The Canyonlands National Park web site carries two possible explanations for Upheaval Dome, a rugged set of ring walls a few miles west of Island in the Sky Visitor Center. The rock strata are highly deformed, says the site. The feature looks like a dome with its top sheared off.
The inner ring wall is about one mile in diameter, while the outer ring is about 1.8 miles across, according to Salt Lake City resident Kurt A. Fisher, who took a remarkable panoramic photo of the structure.
What caused the feature? “Geologists do not know for sure, but there are two main theories which are hotly debated,” says the official web site. They are the “salt dome theory” in which salt left behind by an ancient sea was pushed upward by the weight of rock overburden, forming a salt bubble that reached the surface and was subjected to erosion; and the “impact crater theory” that it is the crater left by a meteor strike.
“Some geologists estimate that roughly 60 million years ago [that date is disputed], a meteorite with a diameter of approximately one-third of a mile hit at what is now the Upheaval Dome. The impact created a large explosion, sending dust and debris high into the atmosphere. The impact initially created an unstable crater that partially collapsed. As the area around Upheaval Dome reached an equilibrium, the rocks underground heaved upward to fill the void left by the impact. Erosion since the impact has washed away any meteorite debris, and now provides a glimpse into the interior of the impact crater, exposing rock layers once buried thousands of feet underground,” adds the site.
Geological research of recent years pointed to the meteor strike as the more likely scenario. But proof was needed that no other force could have formed the rings. With the publication of a March 2008 study, the evidence seems irrefutable. Canyonlands was slammed by a huge meteor.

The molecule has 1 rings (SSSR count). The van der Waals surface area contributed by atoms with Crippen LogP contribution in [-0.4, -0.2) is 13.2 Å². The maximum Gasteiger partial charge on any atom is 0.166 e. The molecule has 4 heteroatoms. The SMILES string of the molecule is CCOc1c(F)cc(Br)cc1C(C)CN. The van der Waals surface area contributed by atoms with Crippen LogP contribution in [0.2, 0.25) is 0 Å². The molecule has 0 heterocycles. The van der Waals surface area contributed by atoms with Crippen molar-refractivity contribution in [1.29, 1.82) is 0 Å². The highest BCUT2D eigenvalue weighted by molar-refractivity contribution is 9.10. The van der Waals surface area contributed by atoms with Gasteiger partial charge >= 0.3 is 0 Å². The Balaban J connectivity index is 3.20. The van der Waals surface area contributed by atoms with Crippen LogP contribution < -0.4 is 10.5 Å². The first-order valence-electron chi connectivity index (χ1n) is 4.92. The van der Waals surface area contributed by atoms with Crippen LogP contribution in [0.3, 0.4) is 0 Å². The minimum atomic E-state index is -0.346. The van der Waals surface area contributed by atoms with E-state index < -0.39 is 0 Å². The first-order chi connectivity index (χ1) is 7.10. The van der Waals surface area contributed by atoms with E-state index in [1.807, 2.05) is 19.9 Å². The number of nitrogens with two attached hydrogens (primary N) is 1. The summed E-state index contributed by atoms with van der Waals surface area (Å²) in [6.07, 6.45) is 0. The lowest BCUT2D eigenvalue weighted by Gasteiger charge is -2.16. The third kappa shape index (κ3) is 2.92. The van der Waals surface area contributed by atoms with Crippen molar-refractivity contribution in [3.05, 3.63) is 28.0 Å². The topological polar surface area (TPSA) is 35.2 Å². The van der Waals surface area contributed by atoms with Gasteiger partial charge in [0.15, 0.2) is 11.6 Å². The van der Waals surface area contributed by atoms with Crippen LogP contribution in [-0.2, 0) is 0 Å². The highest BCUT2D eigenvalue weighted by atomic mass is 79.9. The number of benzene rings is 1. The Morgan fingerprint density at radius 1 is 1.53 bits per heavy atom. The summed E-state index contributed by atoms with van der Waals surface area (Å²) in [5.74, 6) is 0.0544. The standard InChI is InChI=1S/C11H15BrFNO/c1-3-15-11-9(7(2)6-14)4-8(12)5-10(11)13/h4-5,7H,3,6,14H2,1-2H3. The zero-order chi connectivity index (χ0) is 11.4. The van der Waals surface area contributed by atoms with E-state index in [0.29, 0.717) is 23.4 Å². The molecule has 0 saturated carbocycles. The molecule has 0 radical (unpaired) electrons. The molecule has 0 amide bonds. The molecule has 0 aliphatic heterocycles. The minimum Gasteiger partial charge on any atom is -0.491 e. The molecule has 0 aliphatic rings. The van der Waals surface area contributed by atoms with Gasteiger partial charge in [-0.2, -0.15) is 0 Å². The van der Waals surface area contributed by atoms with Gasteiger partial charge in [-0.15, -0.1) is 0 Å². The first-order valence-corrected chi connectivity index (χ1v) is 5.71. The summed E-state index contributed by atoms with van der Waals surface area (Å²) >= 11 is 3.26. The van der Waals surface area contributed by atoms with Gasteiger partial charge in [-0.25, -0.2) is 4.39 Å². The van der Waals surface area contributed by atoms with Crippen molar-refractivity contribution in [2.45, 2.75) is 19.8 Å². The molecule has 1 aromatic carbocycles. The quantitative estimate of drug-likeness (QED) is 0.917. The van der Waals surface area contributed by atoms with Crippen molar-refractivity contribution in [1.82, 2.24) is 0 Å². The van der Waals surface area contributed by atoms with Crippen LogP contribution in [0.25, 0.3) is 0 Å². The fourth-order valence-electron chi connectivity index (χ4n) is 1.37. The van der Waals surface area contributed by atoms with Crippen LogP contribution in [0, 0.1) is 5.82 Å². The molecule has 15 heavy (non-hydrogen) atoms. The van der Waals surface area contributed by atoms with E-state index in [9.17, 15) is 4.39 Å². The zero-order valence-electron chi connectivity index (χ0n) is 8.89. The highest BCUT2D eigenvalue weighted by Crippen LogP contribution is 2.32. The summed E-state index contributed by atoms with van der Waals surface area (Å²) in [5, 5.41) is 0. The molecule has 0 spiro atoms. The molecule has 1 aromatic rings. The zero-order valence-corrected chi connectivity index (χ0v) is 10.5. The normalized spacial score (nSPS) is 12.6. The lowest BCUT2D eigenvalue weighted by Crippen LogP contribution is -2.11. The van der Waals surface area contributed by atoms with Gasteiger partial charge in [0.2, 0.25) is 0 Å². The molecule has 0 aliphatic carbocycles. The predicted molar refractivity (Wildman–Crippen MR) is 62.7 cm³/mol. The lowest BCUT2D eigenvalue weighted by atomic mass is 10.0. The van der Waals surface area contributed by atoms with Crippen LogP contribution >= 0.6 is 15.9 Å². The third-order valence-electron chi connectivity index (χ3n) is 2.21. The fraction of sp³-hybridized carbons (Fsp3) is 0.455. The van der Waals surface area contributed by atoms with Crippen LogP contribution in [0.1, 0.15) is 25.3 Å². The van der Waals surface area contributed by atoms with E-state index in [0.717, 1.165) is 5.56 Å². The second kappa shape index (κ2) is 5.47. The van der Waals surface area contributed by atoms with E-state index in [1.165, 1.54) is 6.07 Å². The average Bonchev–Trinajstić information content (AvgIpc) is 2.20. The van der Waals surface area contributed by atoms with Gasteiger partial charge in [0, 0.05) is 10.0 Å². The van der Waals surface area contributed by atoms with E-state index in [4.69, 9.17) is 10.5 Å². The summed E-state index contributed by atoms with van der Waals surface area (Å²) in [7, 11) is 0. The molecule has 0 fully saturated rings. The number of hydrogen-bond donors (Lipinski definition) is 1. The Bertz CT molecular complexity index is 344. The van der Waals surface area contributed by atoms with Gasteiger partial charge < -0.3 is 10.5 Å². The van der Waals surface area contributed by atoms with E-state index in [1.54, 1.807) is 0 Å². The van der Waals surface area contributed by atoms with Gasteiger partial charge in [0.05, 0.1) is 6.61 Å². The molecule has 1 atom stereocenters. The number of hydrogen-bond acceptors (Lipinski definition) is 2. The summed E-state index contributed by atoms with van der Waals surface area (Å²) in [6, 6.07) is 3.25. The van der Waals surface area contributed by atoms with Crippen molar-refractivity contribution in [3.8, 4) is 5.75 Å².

The report in Geology Magazine, published by the Geological Society of America, is titled, “Upheaval Dome, Utah, USA: Impact Origin Confirmed.” It was written by Thomas Kenkmann of the Museum fur Naturkunde-Mineralogie, Berlin, Germany and Elmar Buchner of the Institut fur Planetologie, Universitat Stuttgart.
In the six-year study, they obtained shocked quartz crystals from Upheaval Dome. When examined by an electron microscope, this evidence proved the quartz was subjected to an incredible explosive force, a shock wave far too great for any strictly earthly event like a volcano.
“It’s kind of a classic scientific discovery story,” Fisher said.
A paralegal and an amateur astronomer, he shot a series of digital photos of the double-walled crater last fall; another astro-buff, Howard Jackman of West Jordan, assembled them into a panorama. In late November 2008 the view was showcased on the Internet’s Lunar Photo of the Day Site.
The panorama [click here] shows the ancient bottom of the crater formed when a meteor hit an estimated 170 million years ago. Between about half a mile to a mile of the landscape above today’s ground level eroded away long ago, according to the caption. Originally, the crater would have been a bowl five miles across.
“If you do lunar observing you look at a lot of lunar impact” craters, Fisher said. Over the past several years he has examined fascinating formations on the moon and has contributed to “Selenology Today” and to the Lunar Picture of the Day. Because Upheaval Dome shows the exposed roots of a meteor-strike crater like those on the moon, the panorama was a natural for posting.
The debate isn’t quite over. “To fully close the book,” he said, “there’s one more step. There’s got to be independent confirmation.” When another geologist hikes to the outer ring, collects shocked quartz crystals and analyzes them, there will be no question.
Meanwhile, Canyonlands would be wise to rewrite its web information.